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Henry Waterloo Lockey

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Born in Wolsingham in 1893, he was a butcher at the Esh Winning Co-op before he enlisted in 20th Battalion DLI. On 26 July 1916, 20 DLI planned a raid on the German trenches north of the River Lys. The raid was discovered and the raiders heavily shelled in No Man's Land. Private Lockey, whilst carrying a wounded man to safety, was hit in the spine by a shell splinter.

For his bravery Henry Lockey was awarded the Military Medal, but he never recovered from his wound and died in 1921, aged 27 years. He is buried in Wolsingham churchyard.

Whilst in hospital in Cambridge in 1916, Henry Lockey wrote the following letter to his mother about the action in which he was wounded.

"One chap was mortally wounded and asked to be taken away. It was like a hailstone-storm with shells, but I picked him up and managed to get him carried to our lines and was lowering him into the trench when a shell burst behind and hit me in the back; it knocked me into the air, and fell back into No Man's Land again. With the concussion of the shell I lost the use of my legs. I tried hard to get away. I knew more shells would drop there, but I could not. Well I had not laid long till another did drop and buried my legs with lumps of soil. I was there about an hour before I was got out. More than I expected, to be alive. I lay in the trench 3 hours before the stretchers came and our Major stayed with me all the time. The poor chap died that I carried out, he was in an awful mess. Well Old Fritz got one onto us that time, but we are not down-hearted yet. I think there would be about 70 of us wounded and killed together out of about 150. It was not long before I got the use of my legs. I think I was very lucky, and have nothing to grumble about. I am sorry it is so far away, but I will have to hurry up and get better and come and see you all. It is a treat being here. It is a big change from FRANCE."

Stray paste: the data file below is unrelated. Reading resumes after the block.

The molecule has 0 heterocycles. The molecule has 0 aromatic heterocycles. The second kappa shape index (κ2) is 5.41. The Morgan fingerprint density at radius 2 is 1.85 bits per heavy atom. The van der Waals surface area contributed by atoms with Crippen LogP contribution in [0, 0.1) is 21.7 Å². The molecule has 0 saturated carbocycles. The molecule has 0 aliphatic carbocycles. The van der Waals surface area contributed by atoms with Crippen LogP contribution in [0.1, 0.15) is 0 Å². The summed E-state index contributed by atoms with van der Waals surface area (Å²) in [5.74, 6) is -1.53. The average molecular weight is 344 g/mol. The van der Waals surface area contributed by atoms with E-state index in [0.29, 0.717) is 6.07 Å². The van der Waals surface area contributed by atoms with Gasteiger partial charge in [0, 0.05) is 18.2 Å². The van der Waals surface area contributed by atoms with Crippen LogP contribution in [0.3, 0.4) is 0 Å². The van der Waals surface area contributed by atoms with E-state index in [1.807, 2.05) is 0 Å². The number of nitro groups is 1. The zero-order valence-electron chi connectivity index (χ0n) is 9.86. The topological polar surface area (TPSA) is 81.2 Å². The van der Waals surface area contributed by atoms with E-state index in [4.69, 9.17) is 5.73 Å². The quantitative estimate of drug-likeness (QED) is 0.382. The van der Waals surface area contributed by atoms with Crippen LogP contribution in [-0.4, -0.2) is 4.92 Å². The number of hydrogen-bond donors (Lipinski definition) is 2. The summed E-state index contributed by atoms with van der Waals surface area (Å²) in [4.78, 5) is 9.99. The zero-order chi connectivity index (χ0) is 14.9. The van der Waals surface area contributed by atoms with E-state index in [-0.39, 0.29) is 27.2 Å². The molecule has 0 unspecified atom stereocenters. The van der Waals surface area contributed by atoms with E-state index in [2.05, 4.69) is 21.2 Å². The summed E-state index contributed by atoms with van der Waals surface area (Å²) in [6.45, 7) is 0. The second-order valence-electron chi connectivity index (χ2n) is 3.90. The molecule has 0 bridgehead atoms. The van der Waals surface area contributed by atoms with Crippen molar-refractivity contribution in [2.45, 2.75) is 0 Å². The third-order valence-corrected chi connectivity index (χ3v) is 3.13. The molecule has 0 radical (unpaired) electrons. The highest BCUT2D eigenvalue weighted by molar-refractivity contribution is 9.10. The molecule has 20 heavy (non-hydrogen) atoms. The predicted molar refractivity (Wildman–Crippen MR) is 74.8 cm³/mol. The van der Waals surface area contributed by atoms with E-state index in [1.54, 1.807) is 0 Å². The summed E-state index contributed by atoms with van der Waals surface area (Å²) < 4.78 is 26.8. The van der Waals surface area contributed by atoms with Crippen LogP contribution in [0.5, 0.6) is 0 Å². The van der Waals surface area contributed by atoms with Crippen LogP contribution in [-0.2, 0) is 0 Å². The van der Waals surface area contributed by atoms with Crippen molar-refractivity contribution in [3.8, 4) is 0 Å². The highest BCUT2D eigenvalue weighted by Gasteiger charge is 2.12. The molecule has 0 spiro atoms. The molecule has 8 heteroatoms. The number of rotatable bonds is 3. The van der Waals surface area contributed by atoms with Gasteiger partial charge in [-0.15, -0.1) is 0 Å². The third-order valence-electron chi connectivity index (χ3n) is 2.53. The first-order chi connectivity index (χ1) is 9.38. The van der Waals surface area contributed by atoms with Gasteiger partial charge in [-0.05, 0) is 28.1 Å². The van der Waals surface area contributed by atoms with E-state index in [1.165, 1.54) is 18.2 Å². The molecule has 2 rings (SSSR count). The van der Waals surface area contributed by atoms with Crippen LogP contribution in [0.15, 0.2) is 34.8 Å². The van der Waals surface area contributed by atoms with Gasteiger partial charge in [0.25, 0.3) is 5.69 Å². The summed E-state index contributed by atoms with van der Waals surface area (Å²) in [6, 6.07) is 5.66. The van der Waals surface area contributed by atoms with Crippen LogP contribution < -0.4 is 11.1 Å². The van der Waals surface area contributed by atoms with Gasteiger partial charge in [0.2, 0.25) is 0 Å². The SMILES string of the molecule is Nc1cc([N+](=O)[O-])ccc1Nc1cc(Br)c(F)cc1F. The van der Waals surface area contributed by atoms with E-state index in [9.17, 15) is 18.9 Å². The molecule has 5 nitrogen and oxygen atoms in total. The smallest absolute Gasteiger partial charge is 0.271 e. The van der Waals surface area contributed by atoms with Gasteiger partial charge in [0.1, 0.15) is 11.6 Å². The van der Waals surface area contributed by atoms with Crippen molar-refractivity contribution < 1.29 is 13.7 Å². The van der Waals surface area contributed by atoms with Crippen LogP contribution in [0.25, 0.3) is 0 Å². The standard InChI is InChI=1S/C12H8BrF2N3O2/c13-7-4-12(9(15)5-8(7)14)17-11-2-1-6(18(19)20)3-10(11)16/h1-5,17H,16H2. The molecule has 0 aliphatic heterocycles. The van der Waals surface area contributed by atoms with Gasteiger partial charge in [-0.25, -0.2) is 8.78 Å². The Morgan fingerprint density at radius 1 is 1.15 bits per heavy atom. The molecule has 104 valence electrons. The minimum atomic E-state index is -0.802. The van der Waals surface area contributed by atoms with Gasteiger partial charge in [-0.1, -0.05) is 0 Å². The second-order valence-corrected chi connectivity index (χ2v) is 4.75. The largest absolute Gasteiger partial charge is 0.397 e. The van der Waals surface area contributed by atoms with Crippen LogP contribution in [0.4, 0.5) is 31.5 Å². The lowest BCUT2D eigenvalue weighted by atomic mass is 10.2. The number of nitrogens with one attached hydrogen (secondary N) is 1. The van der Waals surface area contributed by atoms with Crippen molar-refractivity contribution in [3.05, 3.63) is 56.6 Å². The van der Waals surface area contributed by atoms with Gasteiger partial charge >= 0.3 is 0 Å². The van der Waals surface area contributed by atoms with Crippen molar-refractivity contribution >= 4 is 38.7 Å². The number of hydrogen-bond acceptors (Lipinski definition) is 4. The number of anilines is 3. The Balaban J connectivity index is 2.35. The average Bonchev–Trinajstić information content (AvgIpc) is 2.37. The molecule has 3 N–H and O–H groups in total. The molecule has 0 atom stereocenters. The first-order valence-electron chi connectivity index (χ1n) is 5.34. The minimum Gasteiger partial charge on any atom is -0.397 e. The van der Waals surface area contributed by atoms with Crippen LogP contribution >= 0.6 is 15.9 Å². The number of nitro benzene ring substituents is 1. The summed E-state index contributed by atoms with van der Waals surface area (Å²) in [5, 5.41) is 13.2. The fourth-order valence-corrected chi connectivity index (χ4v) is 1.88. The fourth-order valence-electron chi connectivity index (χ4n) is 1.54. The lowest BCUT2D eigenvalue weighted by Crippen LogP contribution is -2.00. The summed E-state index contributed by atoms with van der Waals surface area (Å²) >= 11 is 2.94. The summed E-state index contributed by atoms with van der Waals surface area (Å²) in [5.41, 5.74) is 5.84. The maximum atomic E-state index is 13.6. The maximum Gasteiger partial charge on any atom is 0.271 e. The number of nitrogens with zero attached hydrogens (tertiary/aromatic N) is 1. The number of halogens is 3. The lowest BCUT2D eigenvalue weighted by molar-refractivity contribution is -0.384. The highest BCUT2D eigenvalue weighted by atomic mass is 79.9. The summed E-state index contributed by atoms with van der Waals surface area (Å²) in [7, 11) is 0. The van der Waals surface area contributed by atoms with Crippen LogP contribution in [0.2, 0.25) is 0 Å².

Henry Waterloo Lockey

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